xorl %eax, %eax

CVE-2009-3238: Linux kernel get_random_int() Predictable Numbers

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This bug was fixed in 2.6.30 release of the Linux kernel as we can read from its ChangeLog file. The issue was discovered by Linus Torvalds and here is some code from 2.6.29’s drivers/char/random.c code.

/*
 * Get a random word for internal kernel use only. Similar to urandom but
 * with the goal of minimal entropy pool depletion. As a result, the random
 * value is not cryptographically secure but for several uses the cost of
 * depleting entropy is too high
 */
unsigned int get_random_int(void)
{
        /*
         * Use IP's RNG. It suits our purpose perfectly: it re-keys itself
         * every second, from the entropy pool (and thus creates a limited
         * drain on it), and uses halfMD4Transform within the second. We
         * also mix it with jiffies and the PID:
         */
        return secure_ip_id((__force __be32)(current->pid + jiffies));
}

So, it just uses the current process’ ID along with ‘jiffies’ value. The called function can be found in the same source code file like this:

/*  The code below is shamelessly stolen from secure_tcp_sequence_number().
 *  All blames to Andrey V. Savochkin <saw@msu.ru>.
 */
__u32 secure_ip_id(__be32 daddr)
{
        struct keydata *keyptr;
        __u32 hash[4];

        keyptr = get_keyptr();

        /*
         *  Pick a unique starting offset for each IP destination.
         *  The dest ip address is placed in the starting vector,
         *  which is then hashed with random data.
         */
        hash[0] = (__force __u32)daddr;
        hash[1] = keyptr->secret[9];
        hash[2] = keyptr->secret[10];
        hash[3] = keyptr->secret[11];

        return half_md4_transform(hash, keyptr->secret);
}

It retrieves the key pointer using get_keyptr() and stores it in ‘keyptr’ variable. Then the ‘hash[]’ array is initialized with the passed argument as its first value and the rest three are taken from ‘keyptr->secret[]’ array. Finally, a cut-down version of MD4 hash algorithm is used to return a 32-bit unsigned integer given the 4 integers long hash array along with the 12 integers long secret one. The secret array is initialized using the kernel’s entropy pool.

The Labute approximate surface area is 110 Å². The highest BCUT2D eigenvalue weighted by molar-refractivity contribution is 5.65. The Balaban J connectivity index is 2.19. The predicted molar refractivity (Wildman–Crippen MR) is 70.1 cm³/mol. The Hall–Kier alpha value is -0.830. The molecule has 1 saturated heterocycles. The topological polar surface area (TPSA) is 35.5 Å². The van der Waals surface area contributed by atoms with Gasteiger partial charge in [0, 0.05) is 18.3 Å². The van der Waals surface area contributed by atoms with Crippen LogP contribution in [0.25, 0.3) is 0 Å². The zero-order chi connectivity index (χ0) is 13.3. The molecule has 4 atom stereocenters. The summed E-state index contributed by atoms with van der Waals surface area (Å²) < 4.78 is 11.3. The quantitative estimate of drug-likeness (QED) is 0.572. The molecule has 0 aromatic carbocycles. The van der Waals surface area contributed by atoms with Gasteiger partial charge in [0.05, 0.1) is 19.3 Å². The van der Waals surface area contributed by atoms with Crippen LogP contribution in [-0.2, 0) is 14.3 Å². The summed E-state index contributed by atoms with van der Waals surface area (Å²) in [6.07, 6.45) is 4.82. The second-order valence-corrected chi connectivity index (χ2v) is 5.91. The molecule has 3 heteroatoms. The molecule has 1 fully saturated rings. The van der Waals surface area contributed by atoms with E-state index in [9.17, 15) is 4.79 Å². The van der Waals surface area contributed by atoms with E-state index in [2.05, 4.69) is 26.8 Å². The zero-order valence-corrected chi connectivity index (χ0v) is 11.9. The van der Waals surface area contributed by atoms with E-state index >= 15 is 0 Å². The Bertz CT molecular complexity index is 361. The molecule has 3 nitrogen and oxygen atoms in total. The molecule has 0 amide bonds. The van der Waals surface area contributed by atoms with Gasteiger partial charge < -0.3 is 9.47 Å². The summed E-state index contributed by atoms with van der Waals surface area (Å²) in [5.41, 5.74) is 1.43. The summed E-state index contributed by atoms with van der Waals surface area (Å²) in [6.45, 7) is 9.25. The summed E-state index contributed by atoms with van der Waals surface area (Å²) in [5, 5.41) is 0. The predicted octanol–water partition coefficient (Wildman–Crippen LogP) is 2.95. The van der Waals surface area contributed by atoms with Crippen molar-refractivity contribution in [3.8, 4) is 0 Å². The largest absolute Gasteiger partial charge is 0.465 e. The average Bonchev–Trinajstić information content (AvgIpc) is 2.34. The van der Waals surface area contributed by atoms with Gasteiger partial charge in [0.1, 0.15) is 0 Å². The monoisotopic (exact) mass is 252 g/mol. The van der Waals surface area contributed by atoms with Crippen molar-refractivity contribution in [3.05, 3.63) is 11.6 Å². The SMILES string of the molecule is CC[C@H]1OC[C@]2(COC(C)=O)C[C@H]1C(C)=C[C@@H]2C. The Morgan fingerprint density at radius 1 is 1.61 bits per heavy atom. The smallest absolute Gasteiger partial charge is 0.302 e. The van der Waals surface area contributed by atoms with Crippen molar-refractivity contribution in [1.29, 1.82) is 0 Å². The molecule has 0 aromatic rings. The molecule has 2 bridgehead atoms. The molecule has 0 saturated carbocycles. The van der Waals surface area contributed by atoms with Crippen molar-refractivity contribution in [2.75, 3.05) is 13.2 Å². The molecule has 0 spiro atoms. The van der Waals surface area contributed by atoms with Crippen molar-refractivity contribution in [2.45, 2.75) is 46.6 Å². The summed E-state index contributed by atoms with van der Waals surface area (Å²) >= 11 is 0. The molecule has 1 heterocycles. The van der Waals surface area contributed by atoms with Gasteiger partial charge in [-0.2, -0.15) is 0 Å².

L. Torvalds noticed that ‘hash’ array was always in a specific area that could allow an attacker to predict/bruteforce the number passed to MD4 algorithm since he could repeatedly call that routine and always start from the same seed.
His patch was this:

 unsigned int get_random_int(void)
 {
-       /*
-        * Use IP's RNG. It suits our purpose perfectly: it re-keys itself
-        * every second, from the entropy pool (and thus creates a limited
-        * drain on it), and uses halfMD4Transform within the second. We
-        * also mix it with jiffies and the PID:
-        */
-       return secure_ip_id((__force __be32)(current->pid + jiffies));
+       struct keydata *keyptr;
+       __u32 *hash = get_cpu_var(get_random_int_hash);
+       int ret;
+
+       keyptr = get_keyptr();
+       hash[0] += current->pid + jiffies + get_cycles() + (int)(long)&ret;
+
+       ret = half_md4_transform(hash, keyptr->secret);
+       put_cpu_var(get_random_int_hash);
+
+       return ret;
 }

He used code similar to secure_ip_id() instead of calling it directly. Specifically, he uses a pointer as hashing area which is initialized using get_cpu_var() passing a random hash to it as an argument. C macro get_cpu_var() is a wrapper around __get_cpu_var() which can be found at include/asm-generic/percpu.h like this:

#define __get_cpu_var(var) \
        (*SHIFT_PERCPU_PTR(&per_cpu_var(var), my_cpu_offset))

Macro SHIFT_PERCPU_PTR() is used to add the passed offset (its second argument) to the pointer (first argument). And per_cpu_var() which contains the random hash is defined in include/linux/percpu-defs.h like this:

/*
 * Determine the real variable name from the name visible in the
 * kernel sources.
 */
#define per_cpu_var(var) per_cpu__##var

L. Torvalds stated that he did this for this:

I made that hash be a per-cpu data just to avoid cache-line ping-pong:
having multiple CPU's write to the same data would be fine for randomness,
and add yet another layer of chaos to it, but since get_random_int() is
supposed to be a fast interface I did it that way instead. I considered
using "__raw_get_cpu_var()" to avoid any preemption overhead while still
getting the hash be _mostly_ ping-pong free, but in the end good taste won
out.

The next change was the initialization of ‘hash[0]’ value which apart from the current process’ ID and ‘jiffies’ value, it uses the address of local variable ‘ret’ and the return value of get_cycles() which is just a wrapper around rdtsc instruction. At last, put_cpu_var() is used to enable to execute preempt_enable() on preemptive kernels.

Written by xorl

October 26, 2009 at 21:37

Posted in bugs, linux

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